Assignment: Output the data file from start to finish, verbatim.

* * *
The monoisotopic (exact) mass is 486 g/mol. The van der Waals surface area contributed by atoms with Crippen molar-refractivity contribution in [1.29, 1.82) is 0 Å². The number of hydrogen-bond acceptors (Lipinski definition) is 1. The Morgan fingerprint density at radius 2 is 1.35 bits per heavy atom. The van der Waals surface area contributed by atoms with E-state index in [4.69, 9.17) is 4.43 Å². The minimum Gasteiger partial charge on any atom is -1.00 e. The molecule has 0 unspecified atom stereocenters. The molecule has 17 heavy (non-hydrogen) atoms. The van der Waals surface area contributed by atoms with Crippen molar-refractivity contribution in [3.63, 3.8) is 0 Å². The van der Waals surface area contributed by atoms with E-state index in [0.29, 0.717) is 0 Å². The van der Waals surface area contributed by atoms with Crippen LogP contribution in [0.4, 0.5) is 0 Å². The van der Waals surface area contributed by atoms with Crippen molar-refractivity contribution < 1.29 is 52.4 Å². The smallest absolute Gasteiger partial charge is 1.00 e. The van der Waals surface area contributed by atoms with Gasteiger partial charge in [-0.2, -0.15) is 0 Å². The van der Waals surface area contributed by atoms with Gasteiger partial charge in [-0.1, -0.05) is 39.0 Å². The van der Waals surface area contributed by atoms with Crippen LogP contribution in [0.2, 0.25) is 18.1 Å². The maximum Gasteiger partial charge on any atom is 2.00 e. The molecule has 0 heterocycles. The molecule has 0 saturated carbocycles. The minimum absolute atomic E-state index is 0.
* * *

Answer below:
The monoisotopic (exact) mass is 486 g/mol. The van der Waals surface area contributed by atoms with Crippen molar-refractivity contribution in [1.29, 1.82) is 0 Å². The number of hydrogen-bond acceptors (Lipinski definition) is 1. The Morgan fingerprint density at radius 2 is 1.35 bits per heavy atom. The van der Waals surface area contributed by atoms with E-state index in [4.69, 9.17) is 4.43 Å². The minimum Gasteiger partial charge on any atom is -1.00 e. The molecule has 0 unspecified atom stereocenters. The molecule has 17 heavy (non-hydrogen) atoms. The van der Waals surface area contributed by atoms with Crippen molar-refractivity contribution in [3.63, 3.8) is 0 Å². The van der Waals surface area contributed by atoms with E-state index in [0.29, 0.717) is 0 Å². The van der Waals surface area contributed by atoms with Crippen LogP contribution in [0.4, 0.5) is 0 Å². The van der Waals surface area contributed by atoms with Crippen molar-refractivity contribution < 1.29 is 52.4 Å². The smallest absolute Gasteiger partial charge is 1.00 e. The van der Waals surface area contributed by atoms with Gasteiger partial charge in [-0.2, -0.15) is 0 Å². The van der Waals surface area contributed by atoms with Gasteiger partial charge in [-0.1, -0.05) is 39.0 Å². The van der Waals surface area contributed by atoms with Crippen LogP contribution in [0.2, 0.25) is 18.1 Å². The maximum Gasteiger partial charge on any atom is 2.00 e. The molecule has 0 heterocycles. The molecule has 0 saturated carbocycles. The minimum absolute atomic E-state index is 0.